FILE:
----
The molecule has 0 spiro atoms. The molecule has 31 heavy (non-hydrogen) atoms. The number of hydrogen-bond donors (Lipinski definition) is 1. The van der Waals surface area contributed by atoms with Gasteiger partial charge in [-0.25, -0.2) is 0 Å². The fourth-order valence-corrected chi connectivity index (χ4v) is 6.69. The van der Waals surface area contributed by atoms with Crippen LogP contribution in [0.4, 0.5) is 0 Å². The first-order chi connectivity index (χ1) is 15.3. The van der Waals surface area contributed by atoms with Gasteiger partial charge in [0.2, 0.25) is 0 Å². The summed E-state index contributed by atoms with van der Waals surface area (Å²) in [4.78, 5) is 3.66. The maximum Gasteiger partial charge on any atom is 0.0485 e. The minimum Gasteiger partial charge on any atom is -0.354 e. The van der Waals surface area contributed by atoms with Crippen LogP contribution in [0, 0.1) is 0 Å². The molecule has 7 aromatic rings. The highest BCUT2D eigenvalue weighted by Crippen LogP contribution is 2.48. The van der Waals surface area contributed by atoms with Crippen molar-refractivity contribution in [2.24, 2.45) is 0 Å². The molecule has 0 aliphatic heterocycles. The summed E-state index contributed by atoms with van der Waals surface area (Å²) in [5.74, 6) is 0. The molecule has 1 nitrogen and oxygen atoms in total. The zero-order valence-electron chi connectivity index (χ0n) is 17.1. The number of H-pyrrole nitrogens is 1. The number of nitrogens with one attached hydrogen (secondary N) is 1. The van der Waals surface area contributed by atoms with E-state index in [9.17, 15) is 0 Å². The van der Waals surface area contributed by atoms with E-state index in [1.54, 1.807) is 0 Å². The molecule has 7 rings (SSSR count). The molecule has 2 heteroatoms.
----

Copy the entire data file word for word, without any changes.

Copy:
The molecule has 0 spiro atoms. The molecule has 31 heavy (non-hydrogen) atoms. The number of hydrogen-bond donors (Lipinski definition) is 1. The van der Waals surface area contributed by atoms with Gasteiger partial charge in [-0.25, -0.2) is 0 Å². The fourth-order valence-corrected chi connectivity index (χ4v) is 6.69. The van der Waals surface area contributed by atoms with Crippen LogP contribution in [0.4, 0.5) is 0 Å². The first-order chi connectivity index (χ1) is 15.3. The van der Waals surface area contributed by atoms with Gasteiger partial charge in [0.2, 0.25) is 0 Å². The summed E-state index contributed by atoms with van der Waals surface area (Å²) in [4.78, 5) is 3.66. The maximum Gasteiger partial charge on any atom is 0.0485 e. The minimum Gasteiger partial charge on any atom is -0.354 e. The van der Waals surface area contributed by atoms with Crippen LogP contribution in [0, 0.1) is 0 Å². The molecule has 7 aromatic rings. The highest BCUT2D eigenvalue weighted by Crippen LogP contribution is 2.48. The van der Waals surface area contributed by atoms with Crippen molar-refractivity contribution in [2.24, 2.45) is 0 Å². The molecule has 0 aliphatic heterocycles. The summed E-state index contributed by atoms with van der Waals surface area (Å²) in [5.74, 6) is 0. The molecule has 1 nitrogen and oxygen atoms in total. The zero-order valence-electron chi connectivity index (χ0n) is 17.1. The number of H-pyrrole nitrogens is 1. The number of nitrogens with one attached hydrogen (secondary N) is 1. The van der Waals surface area contributed by atoms with E-state index in [9.17, 15) is 0 Å². The van der Waals surface area contributed by atoms with E-state index in [1.54, 1.807) is 0 Å². The molecule has 7 rings (SSSR count). The molecule has 2 heteroatoms.